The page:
Study published in PNAS also showed how tolrestat inhibits AKR1B10’s ability to decrease vitamin A levels.
Researchers say that they have created a 3-D structure of AKR1B10, an enzyme that appears when precancerous lesions show up and is detected in large quantities only in lung cancers, particularly those caused by smoking.
According to the investigators, experiments using test tubes and cell cultures revealed that the enzyme lowers the levels of the most active form of vitamin A, retinoic acid, also an anticancerous agent. This is achieved by its retinal reductase activity, which favors chemical reduction transformation, thus causing retinal, the precursor of retinoic acid, to transform into its least active form, retinol.
To understand why the enzyme acts this way, the team obtained and studied its 3-D structure and located the elements responsible for its role in the onset of cancer among smokers.
Researchers were also able to observe how the substance tolrestat, used as an inhibitor of the enzyme AKR1B1 (aldose reductase), responsible for many secondary complications of diabetes, also worked to inhibit the activity of the enzyme AKR1B10.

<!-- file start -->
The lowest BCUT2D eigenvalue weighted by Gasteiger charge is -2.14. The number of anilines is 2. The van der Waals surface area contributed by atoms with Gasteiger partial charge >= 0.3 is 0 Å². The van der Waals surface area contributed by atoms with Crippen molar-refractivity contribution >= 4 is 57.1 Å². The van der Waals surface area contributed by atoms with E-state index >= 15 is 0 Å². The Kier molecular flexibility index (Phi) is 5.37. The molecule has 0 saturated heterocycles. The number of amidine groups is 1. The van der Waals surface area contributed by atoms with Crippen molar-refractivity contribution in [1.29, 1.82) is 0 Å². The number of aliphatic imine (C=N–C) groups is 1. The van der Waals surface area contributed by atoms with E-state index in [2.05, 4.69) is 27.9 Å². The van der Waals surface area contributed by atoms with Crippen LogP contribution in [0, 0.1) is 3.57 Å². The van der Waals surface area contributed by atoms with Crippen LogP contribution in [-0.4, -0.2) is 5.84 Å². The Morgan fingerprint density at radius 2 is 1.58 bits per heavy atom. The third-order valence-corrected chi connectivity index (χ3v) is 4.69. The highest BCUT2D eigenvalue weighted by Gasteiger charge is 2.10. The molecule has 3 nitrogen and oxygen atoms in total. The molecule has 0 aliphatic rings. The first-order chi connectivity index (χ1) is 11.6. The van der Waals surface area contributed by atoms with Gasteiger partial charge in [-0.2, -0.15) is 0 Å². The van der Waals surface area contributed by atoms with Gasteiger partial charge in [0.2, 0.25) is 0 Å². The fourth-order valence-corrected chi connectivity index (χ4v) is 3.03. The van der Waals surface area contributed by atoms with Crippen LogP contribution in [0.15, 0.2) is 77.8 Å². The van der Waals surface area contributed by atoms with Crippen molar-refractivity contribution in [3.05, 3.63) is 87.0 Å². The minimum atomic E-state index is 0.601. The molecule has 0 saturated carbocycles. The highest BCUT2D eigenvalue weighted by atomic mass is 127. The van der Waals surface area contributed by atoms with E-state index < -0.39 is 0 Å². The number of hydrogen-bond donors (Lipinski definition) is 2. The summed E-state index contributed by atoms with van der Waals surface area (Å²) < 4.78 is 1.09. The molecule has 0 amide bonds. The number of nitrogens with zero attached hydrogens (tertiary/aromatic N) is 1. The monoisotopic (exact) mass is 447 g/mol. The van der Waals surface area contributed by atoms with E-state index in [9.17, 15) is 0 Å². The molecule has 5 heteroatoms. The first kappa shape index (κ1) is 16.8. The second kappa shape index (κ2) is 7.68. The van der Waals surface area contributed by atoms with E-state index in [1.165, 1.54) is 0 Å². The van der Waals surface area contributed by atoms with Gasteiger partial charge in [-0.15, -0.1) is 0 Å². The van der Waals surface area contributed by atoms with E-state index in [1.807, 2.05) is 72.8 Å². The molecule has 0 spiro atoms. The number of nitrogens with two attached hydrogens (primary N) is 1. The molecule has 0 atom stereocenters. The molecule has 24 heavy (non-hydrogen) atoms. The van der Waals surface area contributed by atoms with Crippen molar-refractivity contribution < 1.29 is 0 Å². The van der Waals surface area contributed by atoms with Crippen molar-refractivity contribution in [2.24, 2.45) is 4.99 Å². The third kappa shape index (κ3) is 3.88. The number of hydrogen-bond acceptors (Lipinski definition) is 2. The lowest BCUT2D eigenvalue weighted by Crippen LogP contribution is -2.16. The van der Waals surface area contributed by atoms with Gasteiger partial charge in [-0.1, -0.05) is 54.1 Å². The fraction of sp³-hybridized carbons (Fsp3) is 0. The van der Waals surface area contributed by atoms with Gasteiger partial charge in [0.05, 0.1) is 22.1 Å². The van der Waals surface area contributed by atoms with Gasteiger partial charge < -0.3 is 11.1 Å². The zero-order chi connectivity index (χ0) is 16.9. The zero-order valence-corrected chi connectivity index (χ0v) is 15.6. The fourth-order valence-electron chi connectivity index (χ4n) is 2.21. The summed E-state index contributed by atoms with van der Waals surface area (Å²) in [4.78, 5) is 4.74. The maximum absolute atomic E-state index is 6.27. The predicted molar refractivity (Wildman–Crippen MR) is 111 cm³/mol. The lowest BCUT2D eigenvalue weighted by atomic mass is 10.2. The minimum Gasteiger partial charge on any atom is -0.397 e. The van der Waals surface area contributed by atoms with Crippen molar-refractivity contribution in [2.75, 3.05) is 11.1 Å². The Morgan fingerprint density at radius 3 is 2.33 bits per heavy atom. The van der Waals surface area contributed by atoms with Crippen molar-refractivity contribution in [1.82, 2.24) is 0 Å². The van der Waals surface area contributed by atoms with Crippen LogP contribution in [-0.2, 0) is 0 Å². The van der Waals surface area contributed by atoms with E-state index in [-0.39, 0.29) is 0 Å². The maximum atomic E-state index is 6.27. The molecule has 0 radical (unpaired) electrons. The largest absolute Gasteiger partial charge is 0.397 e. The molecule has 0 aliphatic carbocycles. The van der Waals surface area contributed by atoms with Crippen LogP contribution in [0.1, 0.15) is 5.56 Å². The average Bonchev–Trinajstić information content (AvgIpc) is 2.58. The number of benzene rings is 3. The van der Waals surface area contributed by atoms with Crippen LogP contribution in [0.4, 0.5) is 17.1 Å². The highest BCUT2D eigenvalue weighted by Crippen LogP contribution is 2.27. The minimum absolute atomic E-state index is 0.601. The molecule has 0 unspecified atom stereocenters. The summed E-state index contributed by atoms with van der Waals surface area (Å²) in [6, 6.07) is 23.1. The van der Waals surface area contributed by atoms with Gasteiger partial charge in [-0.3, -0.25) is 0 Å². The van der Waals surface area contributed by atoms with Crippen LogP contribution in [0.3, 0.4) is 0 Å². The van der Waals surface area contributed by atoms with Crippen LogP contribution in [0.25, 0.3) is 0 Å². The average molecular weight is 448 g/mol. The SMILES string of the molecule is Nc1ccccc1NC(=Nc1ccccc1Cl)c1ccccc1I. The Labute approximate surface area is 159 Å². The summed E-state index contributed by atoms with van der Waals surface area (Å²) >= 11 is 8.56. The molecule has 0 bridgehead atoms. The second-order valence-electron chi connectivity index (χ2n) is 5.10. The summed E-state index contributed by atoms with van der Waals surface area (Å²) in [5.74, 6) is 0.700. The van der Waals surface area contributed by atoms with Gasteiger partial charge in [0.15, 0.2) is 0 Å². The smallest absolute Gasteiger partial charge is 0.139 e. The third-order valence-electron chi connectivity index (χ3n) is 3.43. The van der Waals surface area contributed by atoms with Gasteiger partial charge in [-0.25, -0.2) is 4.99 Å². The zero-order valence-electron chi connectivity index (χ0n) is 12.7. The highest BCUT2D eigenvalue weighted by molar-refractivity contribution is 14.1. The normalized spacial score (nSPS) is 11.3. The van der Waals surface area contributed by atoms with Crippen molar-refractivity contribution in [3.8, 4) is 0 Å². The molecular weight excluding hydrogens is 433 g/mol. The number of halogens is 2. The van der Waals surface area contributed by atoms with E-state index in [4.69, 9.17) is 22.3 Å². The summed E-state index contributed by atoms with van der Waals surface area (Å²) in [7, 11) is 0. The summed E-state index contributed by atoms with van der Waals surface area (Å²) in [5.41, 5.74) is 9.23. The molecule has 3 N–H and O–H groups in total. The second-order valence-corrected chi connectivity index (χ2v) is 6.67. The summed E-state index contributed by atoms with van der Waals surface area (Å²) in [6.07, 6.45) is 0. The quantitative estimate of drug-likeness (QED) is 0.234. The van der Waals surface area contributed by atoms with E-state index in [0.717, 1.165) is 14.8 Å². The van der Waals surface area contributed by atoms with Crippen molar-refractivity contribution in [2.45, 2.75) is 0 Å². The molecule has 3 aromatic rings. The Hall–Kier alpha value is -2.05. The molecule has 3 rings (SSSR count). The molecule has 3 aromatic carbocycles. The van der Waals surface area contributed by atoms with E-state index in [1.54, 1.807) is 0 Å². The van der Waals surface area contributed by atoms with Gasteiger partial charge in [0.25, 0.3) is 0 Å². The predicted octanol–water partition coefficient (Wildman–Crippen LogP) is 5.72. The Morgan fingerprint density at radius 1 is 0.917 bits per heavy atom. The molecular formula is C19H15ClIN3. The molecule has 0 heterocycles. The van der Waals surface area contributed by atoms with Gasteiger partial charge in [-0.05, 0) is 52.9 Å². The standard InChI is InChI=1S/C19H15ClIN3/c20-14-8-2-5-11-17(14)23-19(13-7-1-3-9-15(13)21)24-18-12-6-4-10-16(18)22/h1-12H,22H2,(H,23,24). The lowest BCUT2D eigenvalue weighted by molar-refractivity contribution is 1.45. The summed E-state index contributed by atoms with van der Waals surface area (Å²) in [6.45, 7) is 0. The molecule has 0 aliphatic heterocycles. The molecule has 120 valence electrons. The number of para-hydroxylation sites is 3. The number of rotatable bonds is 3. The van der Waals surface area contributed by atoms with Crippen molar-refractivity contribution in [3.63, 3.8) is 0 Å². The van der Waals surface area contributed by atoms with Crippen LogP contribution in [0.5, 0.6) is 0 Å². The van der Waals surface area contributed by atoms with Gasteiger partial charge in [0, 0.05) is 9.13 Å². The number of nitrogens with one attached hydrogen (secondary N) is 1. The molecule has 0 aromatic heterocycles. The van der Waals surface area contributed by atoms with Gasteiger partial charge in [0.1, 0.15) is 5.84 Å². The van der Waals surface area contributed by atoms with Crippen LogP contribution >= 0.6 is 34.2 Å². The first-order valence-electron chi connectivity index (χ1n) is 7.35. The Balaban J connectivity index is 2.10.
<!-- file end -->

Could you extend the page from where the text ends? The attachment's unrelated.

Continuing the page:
Scientists at the Universitat Autònoma de Barcelona led the study, which also included collaborators from the Biomedical Research Institute of the Science Park of Barcelona, the Institute of Molecular Biology of Barcelona, the Catalan Institute for Research and Advanced Studies, and the University of Vigo. The study will be published in the online edition of Proceedings of the National Academy of Science.